First, the Morrows having been to see the Coolidges before the police strike boarded the train home to New York. On the way they got into a discussion with those in their drawing room about the political future of Governor Coolidge. While Mr. Morrow saw Presidential potential in the man, nearly everyone else simply did not see it. He was “too quiet” lacking the “cordiality and personality” to go anywhere beyond Boston. “No one would like him!” someone announced. Mrs. Morrow writes, “At this point little Anne [their second eldest, age six at the time] broke into the serious discussion. She held up a finger that had a bit of adhesive tape on it over a little cut. ‘I like Mr. Coolidge,’ she said. ‘He was the only one who asked about my sore finger!’ My husband, quite pleased, of course, looked at his friends and said, ‘There’s your answer.’ ”
Second, Ernestine Cady Perry had worked for the law office of Coolidge and Hemenway in Northampton for some time. As Mr. Coolidge rose from local to national responsibility, he never forgot who he was or the people he knew and missed back home. Once in the White House, he took the time to send signed photographs to Mrs. Perry’s two little daughters. In fact, they would overhear so many good qualities attributed to kind Mr. Coolidge that one of them, Jane, at age five, took her mother by surprise upon asking, “Would it be better if I had Calvin Coolidge for a daddy instead of my own daddy?” Such a question, asked in the innocence of her age, still carries an insight into the endearing character of Calvin Coolidge and the wholesome regard even the youngest held for him.
Third, Edward K. Hall worked for many years as a vice president of the American Telephone and Telegraph Company in personnel relations. A graduate of Darmouth, Mr. Hall came to be recognized for his superior qualities of leadership in labor disputes. In 1924, his eldest son, Richard, died suddenly after illness struck just a few hours earlier. It was President Coolidge, having just lost his youngest son, Calvin Jr., after only a few short days of sickness, who sent a book with this inscription to comfort the similarly grieving father:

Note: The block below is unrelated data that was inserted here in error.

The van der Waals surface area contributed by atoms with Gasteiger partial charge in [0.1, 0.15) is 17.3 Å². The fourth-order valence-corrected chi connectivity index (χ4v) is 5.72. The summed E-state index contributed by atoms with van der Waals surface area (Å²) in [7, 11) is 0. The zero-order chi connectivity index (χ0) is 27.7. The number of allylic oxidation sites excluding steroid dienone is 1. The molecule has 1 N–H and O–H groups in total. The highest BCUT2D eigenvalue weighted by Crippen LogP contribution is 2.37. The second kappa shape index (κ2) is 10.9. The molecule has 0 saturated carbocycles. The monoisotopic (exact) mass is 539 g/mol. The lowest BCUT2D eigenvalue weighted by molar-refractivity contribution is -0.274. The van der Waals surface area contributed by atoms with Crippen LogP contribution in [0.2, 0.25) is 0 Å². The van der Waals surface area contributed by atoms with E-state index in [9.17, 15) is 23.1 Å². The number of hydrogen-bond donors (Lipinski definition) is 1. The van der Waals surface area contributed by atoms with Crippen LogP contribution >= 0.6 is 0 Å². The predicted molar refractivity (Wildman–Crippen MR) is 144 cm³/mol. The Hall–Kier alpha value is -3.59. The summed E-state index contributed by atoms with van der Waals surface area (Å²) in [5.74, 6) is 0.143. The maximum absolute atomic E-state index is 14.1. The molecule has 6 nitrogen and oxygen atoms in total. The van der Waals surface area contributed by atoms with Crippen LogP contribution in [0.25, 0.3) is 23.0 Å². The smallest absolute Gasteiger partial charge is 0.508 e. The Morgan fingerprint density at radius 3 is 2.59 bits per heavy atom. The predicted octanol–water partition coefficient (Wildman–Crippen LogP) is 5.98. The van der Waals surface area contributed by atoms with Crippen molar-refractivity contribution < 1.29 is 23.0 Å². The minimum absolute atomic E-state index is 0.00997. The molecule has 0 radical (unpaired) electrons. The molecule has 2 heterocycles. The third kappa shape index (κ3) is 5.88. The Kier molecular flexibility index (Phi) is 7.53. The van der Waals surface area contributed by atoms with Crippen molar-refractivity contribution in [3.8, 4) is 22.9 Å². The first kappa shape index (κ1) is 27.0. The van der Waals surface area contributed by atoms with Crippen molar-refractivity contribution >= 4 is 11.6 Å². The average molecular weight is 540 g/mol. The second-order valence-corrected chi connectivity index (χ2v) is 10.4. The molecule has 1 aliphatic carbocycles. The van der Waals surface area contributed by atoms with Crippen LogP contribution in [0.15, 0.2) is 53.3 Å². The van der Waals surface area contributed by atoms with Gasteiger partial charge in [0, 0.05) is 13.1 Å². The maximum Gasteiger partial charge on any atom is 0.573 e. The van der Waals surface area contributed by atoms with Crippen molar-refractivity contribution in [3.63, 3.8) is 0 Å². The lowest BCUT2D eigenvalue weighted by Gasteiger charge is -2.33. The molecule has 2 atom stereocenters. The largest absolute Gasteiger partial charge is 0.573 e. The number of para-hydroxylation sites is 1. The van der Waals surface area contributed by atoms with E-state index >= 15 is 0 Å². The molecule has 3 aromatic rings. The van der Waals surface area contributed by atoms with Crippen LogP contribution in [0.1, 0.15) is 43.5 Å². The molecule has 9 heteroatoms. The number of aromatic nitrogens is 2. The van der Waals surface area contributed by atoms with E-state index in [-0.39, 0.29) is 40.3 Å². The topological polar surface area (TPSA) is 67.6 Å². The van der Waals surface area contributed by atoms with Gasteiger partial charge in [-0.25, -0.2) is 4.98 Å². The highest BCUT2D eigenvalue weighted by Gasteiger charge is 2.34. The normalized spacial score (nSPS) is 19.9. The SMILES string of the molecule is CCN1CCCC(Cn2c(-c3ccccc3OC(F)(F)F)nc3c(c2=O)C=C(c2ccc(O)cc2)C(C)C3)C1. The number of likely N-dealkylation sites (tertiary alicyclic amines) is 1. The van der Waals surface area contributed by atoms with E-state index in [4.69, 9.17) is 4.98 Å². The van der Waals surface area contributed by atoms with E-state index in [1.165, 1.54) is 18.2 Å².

“To Edward K. Hall: In recollection of his son and my son, who had the privilege by the grace of God to be boys through all eternity. Calvin Coolidge.”
It was that same Mr. Coolidge who, upon receiving a small boy Colonel Starling had found waiting to see him outside the White House gates, having come to console him after Calvin Jr.’s death, told Starling, barely able to contain his emotions: “Colonel, whenever a boy wants to see me always bring him in. Never turn one away or make him wait” (Starling of the White House p.224).
Clarence S. Brigham of the American Antiquarian Society noted Coolidge’s love for people, particularly cherishing the innocent goodness of our children. He valued the least among us and took joy in the presence of the happy and appreciated lives of little ones. It was he who once said, “I should not want to think of heaven without children there.” In offering a few final words in memory of his friend, the thirtieth president, Mr. Brigham wrote:
“I think that Mr. Coolidge’s outstanding trait was his kindness and his sympathy. He never forgot a friend and had a surprising habit of remembering trivial happenings, if they concerned those whom he liked and trusted. He had the faculty of inspiring a really fond affection from those with whom he was closely brought into contact. His character was so strongly made up of honesty, fairness, adherence to ideals, and courage, that they stood out above other qualities throughout his whole life. Truly, a man with a soul which looked inwards and tried to interpret the mysteries of life, whose own life was given to serve his fellow men, must live forever in the hearts of the people.”